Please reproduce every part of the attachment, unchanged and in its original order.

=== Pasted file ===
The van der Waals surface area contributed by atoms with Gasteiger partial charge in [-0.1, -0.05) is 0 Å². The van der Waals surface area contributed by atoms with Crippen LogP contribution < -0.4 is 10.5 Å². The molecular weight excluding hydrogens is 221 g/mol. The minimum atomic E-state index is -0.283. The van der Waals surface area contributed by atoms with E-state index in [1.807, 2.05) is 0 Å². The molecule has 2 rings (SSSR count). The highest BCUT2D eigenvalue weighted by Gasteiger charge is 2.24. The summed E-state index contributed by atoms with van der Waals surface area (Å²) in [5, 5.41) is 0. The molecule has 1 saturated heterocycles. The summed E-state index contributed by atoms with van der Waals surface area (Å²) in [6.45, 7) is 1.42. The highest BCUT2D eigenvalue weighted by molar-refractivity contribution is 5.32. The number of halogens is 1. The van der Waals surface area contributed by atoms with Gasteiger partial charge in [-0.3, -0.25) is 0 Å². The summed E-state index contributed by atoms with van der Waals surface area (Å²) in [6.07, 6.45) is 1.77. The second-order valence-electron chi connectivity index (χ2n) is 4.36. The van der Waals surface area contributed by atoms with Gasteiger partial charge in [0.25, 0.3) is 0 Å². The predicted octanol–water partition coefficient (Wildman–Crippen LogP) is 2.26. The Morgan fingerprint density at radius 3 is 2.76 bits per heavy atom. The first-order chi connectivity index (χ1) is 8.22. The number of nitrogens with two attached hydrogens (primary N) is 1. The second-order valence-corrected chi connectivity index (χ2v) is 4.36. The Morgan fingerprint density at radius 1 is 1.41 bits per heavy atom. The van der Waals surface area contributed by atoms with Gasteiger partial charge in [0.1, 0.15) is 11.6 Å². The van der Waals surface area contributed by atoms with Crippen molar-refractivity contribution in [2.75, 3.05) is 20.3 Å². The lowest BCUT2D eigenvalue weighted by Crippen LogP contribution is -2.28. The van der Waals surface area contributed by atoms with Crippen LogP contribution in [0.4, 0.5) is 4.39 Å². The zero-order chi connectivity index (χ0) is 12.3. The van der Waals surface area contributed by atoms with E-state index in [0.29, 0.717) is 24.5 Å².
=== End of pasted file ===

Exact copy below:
The van der Waals surface area contributed by atoms with Gasteiger partial charge in [-0.1, -0.05) is 0 Å². The van der Waals surface area contributed by atoms with Crippen LogP contribution < -0.4 is 10.5 Å². The molecular weight excluding hydrogens is 221 g/mol. The minimum atomic E-state index is -0.283. The van der Waals surface area contributed by atoms with E-state index in [1.807, 2.05) is 0 Å². The molecule has 2 rings (SSSR count). The highest BCUT2D eigenvalue weighted by Gasteiger charge is 2.24. The summed E-state index contributed by atoms with van der Waals surface area (Å²) in [5, 5.41) is 0. The molecule has 1 saturated heterocycles. The summed E-state index contributed by atoms with van der Waals surface area (Å²) in [6.45, 7) is 1.42. The highest BCUT2D eigenvalue weighted by molar-refractivity contribution is 5.32. The number of halogens is 1. The van der Waals surface area contributed by atoms with Gasteiger partial charge in [-0.3, -0.25) is 0 Å². The summed E-state index contributed by atoms with van der Waals surface area (Å²) in [6.07, 6.45) is 1.77. The second-order valence-electron chi connectivity index (χ2n) is 4.36. The van der Waals surface area contributed by atoms with Gasteiger partial charge in [0.25, 0.3) is 0 Å². The predicted octanol–water partition coefficient (Wildman–Crippen LogP) is 2.26. The Morgan fingerprint density at radius 3 is 2.76 bits per heavy atom. The first-order chi connectivity index (χ1) is 8.22. The number of nitrogens with two attached hydrogens (primary N) is 1. The second-order valence-corrected chi connectivity index (χ2v) is 4.36. The Morgan fingerprint density at radius 1 is 1.41 bits per heavy atom. The van der Waals surface area contributed by atoms with Gasteiger partial charge in [0.1, 0.15) is 11.6 Å². The van der Waals surface area contributed by atoms with Crippen molar-refractivity contribution in [2.75, 3.05) is 20.3 Å². The lowest BCUT2D eigenvalue weighted by Crippen LogP contribution is -2.28. The van der Waals surface area contributed by atoms with Crippen LogP contribution in [0.4, 0.5) is 4.39 Å². The zero-order chi connectivity index (χ0) is 12.3. The van der Waals surface area contributed by atoms with E-state index in [0.29, 0.717) is 24.5 Å².